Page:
Bright Biomethane opened its first North American office in response to growing business and increasing demand for renewable natural gas (RNG) solutions in North America. Bright Biomethane North America is working on the first five projects, which are being realized in the Northeast of the United States. Bright Biomethane North America office will lay the basis for future growth in this market together with strategic partner Martin Energy Group. The office is responsible to supply biogas upgrading systems with membrane separation technology for the refining of biogas from biomass to biomethane.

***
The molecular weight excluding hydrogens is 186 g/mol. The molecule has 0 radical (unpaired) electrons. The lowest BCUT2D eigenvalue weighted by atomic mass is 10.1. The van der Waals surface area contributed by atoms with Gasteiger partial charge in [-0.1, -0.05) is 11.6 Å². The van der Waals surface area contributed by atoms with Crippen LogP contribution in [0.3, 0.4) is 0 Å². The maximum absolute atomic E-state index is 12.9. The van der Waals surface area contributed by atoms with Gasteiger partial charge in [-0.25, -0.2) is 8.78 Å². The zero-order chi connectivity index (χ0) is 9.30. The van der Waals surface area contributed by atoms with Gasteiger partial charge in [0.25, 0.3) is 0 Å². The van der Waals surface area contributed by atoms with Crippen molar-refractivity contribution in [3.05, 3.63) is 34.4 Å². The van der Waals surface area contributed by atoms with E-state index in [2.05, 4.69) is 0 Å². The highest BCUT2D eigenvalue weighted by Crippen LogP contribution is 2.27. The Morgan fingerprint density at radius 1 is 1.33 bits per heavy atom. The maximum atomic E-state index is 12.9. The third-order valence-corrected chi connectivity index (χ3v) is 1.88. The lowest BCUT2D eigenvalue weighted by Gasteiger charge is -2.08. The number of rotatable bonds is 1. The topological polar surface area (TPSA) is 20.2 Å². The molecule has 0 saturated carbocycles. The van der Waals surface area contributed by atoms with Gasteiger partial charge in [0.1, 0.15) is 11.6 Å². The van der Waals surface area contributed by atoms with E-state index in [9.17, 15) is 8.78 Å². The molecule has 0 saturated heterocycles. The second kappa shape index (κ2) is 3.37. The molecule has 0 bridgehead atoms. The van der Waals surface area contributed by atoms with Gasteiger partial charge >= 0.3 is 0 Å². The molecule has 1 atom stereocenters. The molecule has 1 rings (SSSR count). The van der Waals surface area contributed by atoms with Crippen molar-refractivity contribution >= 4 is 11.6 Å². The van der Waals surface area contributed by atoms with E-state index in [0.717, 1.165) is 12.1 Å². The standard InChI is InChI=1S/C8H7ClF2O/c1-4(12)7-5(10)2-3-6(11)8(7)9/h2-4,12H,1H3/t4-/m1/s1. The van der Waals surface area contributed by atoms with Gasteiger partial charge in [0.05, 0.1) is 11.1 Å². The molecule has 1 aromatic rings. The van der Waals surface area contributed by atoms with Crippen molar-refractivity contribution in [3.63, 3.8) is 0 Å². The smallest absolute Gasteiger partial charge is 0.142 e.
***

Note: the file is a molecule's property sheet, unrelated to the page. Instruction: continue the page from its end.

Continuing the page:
Greenlane Renewables Inc. (“Greenlane” or the “Company”) (TSXV: GRN) today announced that its wholly-owned subsidiary, Greenlane Biogas North America Ltd., has secured a new CDN $3.4 million-dollar biogas upgrading contract. Greenlane will provide its water-wash technology solution for a municipal wastewater treatment facility in the Metro Vancouver region of British Columbia, Canada. Work will begin immediately. Final commissioning is expected to be completed mid next year. The facility will produce clean Renewable Natural Gas (“RNG”) for injection into the gas distribution network owned and operated by FortisBC, the local gas utility.